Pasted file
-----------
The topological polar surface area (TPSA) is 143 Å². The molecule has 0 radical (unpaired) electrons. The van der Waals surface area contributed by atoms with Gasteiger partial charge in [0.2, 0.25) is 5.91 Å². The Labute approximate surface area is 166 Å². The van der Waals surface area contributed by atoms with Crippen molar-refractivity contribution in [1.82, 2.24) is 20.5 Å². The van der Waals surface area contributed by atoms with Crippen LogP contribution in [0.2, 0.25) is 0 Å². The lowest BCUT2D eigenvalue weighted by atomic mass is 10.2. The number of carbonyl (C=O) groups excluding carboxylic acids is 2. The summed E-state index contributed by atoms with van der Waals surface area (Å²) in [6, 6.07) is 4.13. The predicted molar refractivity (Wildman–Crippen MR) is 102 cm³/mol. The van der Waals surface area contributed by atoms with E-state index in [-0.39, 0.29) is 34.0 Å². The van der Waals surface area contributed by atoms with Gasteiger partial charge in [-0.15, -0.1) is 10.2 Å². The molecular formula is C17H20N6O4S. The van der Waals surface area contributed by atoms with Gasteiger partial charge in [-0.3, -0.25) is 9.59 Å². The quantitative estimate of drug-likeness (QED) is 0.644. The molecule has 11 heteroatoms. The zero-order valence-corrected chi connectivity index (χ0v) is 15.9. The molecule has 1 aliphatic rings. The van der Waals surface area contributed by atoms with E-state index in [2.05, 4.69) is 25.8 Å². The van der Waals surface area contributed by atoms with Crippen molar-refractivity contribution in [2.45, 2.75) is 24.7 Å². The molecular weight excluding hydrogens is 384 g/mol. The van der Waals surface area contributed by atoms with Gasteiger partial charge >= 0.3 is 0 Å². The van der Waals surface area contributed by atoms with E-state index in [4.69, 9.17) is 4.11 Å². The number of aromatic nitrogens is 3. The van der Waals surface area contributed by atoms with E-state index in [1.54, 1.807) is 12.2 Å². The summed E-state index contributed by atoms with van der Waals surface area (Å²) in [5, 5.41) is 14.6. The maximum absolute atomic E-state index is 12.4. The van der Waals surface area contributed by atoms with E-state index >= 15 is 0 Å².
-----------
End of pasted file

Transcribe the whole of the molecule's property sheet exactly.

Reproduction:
The topological polar surface area (TPSA) is 143 Å². The molecule has 0 radical (unpaired) electrons. The van der Waals surface area contributed by atoms with Gasteiger partial charge in [0.2, 0.25) is 5.91 Å². The Labute approximate surface area is 166 Å². The van der Waals surface area contributed by atoms with Crippen molar-refractivity contribution in [1.82, 2.24) is 20.5 Å². The van der Waals surface area contributed by atoms with Crippen LogP contribution in [0.2, 0.25) is 0 Å². The lowest BCUT2D eigenvalue weighted by atomic mass is 10.2. The number of carbonyl (C=O) groups excluding carboxylic acids is 2. The summed E-state index contributed by atoms with van der Waals surface area (Å²) in [6, 6.07) is 4.13. The predicted molar refractivity (Wildman–Crippen MR) is 102 cm³/mol. The van der Waals surface area contributed by atoms with E-state index in [-0.39, 0.29) is 34.0 Å². The van der Waals surface area contributed by atoms with Gasteiger partial charge in [-0.15, -0.1) is 10.2 Å². The molecular formula is C17H20N6O4S. The van der Waals surface area contributed by atoms with Gasteiger partial charge in [-0.3, -0.25) is 9.59 Å². The quantitative estimate of drug-likeness (QED) is 0.644. The molecule has 11 heteroatoms. The zero-order valence-corrected chi connectivity index (χ0v) is 15.9. The molecule has 1 aliphatic rings. The van der Waals surface area contributed by atoms with E-state index in [2.05, 4.69) is 25.8 Å². The van der Waals surface area contributed by atoms with Crippen molar-refractivity contribution in [2.45, 2.75) is 24.7 Å². The molecular weight excluding hydrogens is 384 g/mol. The van der Waals surface area contributed by atoms with Gasteiger partial charge >= 0.3 is 0 Å². The van der Waals surface area contributed by atoms with E-state index in [4.69, 9.17) is 4.11 Å². The number of aromatic nitrogens is 3. The van der Waals surface area contributed by atoms with E-state index in [1.54, 1.807) is 12.2 Å². The summed E-state index contributed by atoms with van der Waals surface area (Å²) in [5, 5.41) is 14.6. The maximum absolute atomic E-state index is 12.4. The van der Waals surface area contributed by atoms with E-state index >= 15 is 0 Å².